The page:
IT’S the Year of the Metal Rabbit, and looks like we’re all ready to hop, skip and jump along with the energies of the new year. A cute, bunny kind of year it’s gonna be—if we are to believe the predictions for the Year of the Rabbit—a time to relax, calm our nerves and appreciate leisure. Quite the opposite of the ferocious Year of the Tiger that had us living at the edge most times of the year.
A calmer year though it is, things are definitely buzzing for Philippine football. Ever since the Azkals made tsunamis in the world football stage in early December by defeating defending champion Vietnam in the Asean Football Federation Suzuki Cup 2010, then making it all the way to the semifinals, football as a sport has never looked back.
Suddenly football has become THE sport. The Azkals became a top trending topic on Twitter. Everybody wanted to wear an Azkals Mizuno team shirt but could no longer find any because they’ve been sold out. Teens and other members of the swooning society changed their loyalty from basketball collegiate heroes to the good-looking members of the Azkals team—most notably Phil Younghusband, his brother James and the asteeg goalie Neil Etheridge. Philippine Football Federation head Nonong Araneta said Game One of the Philippines-Indonesia Suzuki Cup semifinals topped TV ratings that night, trouncing the PBA games and basketball.
I definitely believe that. On the night of December 16, I wanted to watch THE semis as well and tried to get into one of those grill and bar restaurants that show sporting events on big TV sets. They were all full. I finally settled for a quiet seat at Valle Verde Country Club where a smaller but truly avid group watched the Azkals mark the Indonesian playing ground with their spunk and character.
What a feat of mental fierceness and focus that was—playing in a foreign land in a sport where Filipino talent had been previously overlooked or undervalued; in a football field that was ablaze with red-shirted fans in all directions of the compass; amid a constant deafening roar of support for the home team and vicious boos for the upstart visitors.
Yet the Azkals fought on, doggedly. “Unlike other teams that played against the Indonesian squads who panicked and got disoriented, our boys were amazingly confident. They stayed unfazed throughout and didn’t succumb to pressure,” Araneta said in a postholiday interview.
Well, we all know what happened to the Azkals. They failed to defeat Indonesia and missed the chance to play in the Suzuki Cup Finals. But that was definitely not the end of their story. In fact, it was only the beginning.
After the Suzuki Cup experience, looks like the current generations’ regard for football will never be the same again. Just before Christmas I got a call from Tony Gloria, advertising/ movie whiz and CEO of the Unitel Group of Companies who said he would like to do an ad campaign for Philippine football, free of charge, just to give a push to his favorite sport. “We keep on insisting about basketball and giving it all the support, but here’s football doing all these good things for us, and we’re not doing enough to help the sport.”
Not anymore. Now, at the very least, there is a resurgence of long-quiet football passions that have been kept in wraps after football support and infrastructure dwindled in the distant past. There is a new awakening for football that is bursting out all over. Some of it comes from youth who are wondering why the Philippines is not in the World Cup when 95 percent of the world seemingly is. Some of it comes from corporate entities looking for a new cause to espouse and a genuine desire to help the country do well in an endeavor that is played out in the world stage. A lot of it comes from a groundswell of patriotic feeling that resulted from what the Azkals were able to accomplish.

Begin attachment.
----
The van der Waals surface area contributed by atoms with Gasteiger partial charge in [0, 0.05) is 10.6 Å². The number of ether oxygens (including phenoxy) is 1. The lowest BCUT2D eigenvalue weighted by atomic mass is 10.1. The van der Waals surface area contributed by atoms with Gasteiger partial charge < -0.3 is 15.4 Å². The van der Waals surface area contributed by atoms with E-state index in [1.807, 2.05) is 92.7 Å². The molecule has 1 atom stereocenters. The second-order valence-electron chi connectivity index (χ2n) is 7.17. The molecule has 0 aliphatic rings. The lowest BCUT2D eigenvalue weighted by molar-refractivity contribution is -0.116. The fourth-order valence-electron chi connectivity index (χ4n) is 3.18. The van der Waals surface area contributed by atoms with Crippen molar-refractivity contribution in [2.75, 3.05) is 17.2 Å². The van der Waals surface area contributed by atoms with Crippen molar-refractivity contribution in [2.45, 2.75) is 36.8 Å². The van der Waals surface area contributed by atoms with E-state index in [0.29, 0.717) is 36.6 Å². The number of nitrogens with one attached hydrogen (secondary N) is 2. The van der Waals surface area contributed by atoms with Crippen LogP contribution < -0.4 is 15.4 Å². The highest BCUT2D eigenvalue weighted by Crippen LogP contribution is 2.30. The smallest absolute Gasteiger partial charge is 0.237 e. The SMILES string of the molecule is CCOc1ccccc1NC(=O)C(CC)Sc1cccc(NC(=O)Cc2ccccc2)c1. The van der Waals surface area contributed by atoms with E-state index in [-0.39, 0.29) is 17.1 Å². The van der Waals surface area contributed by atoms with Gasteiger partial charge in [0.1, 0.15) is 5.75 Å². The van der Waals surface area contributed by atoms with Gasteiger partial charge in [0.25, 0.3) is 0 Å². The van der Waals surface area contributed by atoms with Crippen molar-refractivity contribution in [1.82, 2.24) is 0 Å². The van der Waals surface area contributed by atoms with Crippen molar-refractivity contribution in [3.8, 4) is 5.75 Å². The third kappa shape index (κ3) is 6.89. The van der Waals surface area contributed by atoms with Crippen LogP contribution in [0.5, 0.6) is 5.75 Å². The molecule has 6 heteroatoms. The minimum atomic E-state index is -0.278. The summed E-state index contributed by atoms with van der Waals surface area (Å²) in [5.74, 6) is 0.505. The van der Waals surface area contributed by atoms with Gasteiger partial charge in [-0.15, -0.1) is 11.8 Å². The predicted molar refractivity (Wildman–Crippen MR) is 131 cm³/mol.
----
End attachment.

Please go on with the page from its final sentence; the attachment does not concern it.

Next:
It was all there in the Azkals’ adventure: the favorite underdog theme, the nationalistic cause, the excitement and rush of the unexpected. Yes, hunk glamour, too.
Now, says Nonong Araneta, big corporate sponsors have stepped up and offered their support. They do not just want to be sponsors of football; they want to be partners. Old sponsors want to come back. Sporting goods stores want to do more shirts to promote the Azkals. More Fil-foreign football players want to join the national team. In short, things have never been this good for Philippine football and the energies cannot—must not—be ignored.
The 2011 football calendar is full, for those who would want to sustain their love affair with the sport. There’s the Asian Football Confederation Challenge Cup in February which will be played at the Panaad Football Stadium in Bacolod City. It’s going to be the Philippines vs. Mongolia.
Then the country prepares for its Southeast Asian Games football thrust in April with the Under-23 National Tournament. A July qualifying event for the World Cup will take place, then an Asian Football Federation under-16 tournament takes off in September.
The Southeast Asian Games football event in Palembang, Indonesia, is slated for November 11. The Philippines last played football in the SEAG in 2005.
“We willl organize under-16 and under-19 competitions and go nationwide in 2011. We will invite foreign teams to play against the Azkals to prepare them for their upcoming competitions,” Araneta aadded.
Never has the entire nation been this enthralled and excited about football, thanks to the Philippine Azkals. And thanks again to the Azkals, our resident askal Jodie, a sweet, affectionate Pinay she-dog, can now proudly wear her pedigree.
Thursday, 6 January 2011